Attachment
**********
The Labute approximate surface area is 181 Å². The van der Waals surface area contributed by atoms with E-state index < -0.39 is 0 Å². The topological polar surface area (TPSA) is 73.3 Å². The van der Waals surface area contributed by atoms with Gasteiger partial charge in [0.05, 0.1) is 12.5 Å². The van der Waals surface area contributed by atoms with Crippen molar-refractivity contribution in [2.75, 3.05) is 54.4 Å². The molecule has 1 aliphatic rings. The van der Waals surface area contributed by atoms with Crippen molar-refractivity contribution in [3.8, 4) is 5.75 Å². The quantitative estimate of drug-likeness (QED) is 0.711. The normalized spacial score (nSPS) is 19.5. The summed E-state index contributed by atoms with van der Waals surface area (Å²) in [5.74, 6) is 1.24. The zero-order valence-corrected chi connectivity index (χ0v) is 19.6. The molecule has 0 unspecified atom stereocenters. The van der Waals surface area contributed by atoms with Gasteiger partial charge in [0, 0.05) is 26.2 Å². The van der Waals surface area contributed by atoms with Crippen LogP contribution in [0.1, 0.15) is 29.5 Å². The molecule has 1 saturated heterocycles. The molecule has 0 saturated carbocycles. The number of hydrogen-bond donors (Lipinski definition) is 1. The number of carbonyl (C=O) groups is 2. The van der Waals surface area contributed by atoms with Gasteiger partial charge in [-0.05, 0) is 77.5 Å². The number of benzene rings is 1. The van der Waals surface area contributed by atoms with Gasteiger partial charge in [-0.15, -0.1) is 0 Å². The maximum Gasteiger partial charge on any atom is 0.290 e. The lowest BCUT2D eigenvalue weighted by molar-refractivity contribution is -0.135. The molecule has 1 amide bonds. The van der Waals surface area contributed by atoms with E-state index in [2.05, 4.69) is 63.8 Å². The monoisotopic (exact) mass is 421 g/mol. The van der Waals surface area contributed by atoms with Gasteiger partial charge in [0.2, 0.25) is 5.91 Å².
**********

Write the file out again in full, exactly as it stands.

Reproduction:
The Labute approximate surface area is 181 Å². The van der Waals surface area contributed by atoms with E-state index < -0.39 is 0 Å². The topological polar surface area (TPSA) is 73.3 Å². The van der Waals surface area contributed by atoms with Gasteiger partial charge in [0.05, 0.1) is 12.5 Å². The van der Waals surface area contributed by atoms with Crippen molar-refractivity contribution in [2.75, 3.05) is 54.4 Å². The molecule has 1 aliphatic rings. The van der Waals surface area contributed by atoms with Crippen molar-refractivity contribution in [3.8, 4) is 5.75 Å². The quantitative estimate of drug-likeness (QED) is 0.711. The normalized spacial score (nSPS) is 19.5. The summed E-state index contributed by atoms with van der Waals surface area (Å²) in [5.74, 6) is 1.24. The zero-order valence-corrected chi connectivity index (χ0v) is 19.6. The molecule has 0 unspecified atom stereocenters. The van der Waals surface area contributed by atoms with Gasteiger partial charge in [0, 0.05) is 26.2 Å². The van der Waals surface area contributed by atoms with Crippen LogP contribution in [0.1, 0.15) is 29.5 Å². The molecule has 1 saturated heterocycles. The molecule has 0 saturated carbocycles. The number of hydrogen-bond donors (Lipinski definition) is 1. The number of carbonyl (C=O) groups is 2. The van der Waals surface area contributed by atoms with Gasteiger partial charge in [-0.05, 0) is 77.5 Å². The number of benzene rings is 1. The van der Waals surface area contributed by atoms with Gasteiger partial charge in [-0.15, -0.1) is 0 Å². The maximum Gasteiger partial charge on any atom is 0.290 e. The lowest BCUT2D eigenvalue weighted by molar-refractivity contribution is -0.135. The molecule has 1 amide bonds. The van der Waals surface area contributed by atoms with E-state index in [2.05, 4.69) is 63.8 Å². The monoisotopic (exact) mass is 421 g/mol. The van der Waals surface area contributed by atoms with Gasteiger partial charge in [0.2, 0.25) is 5.91 Å².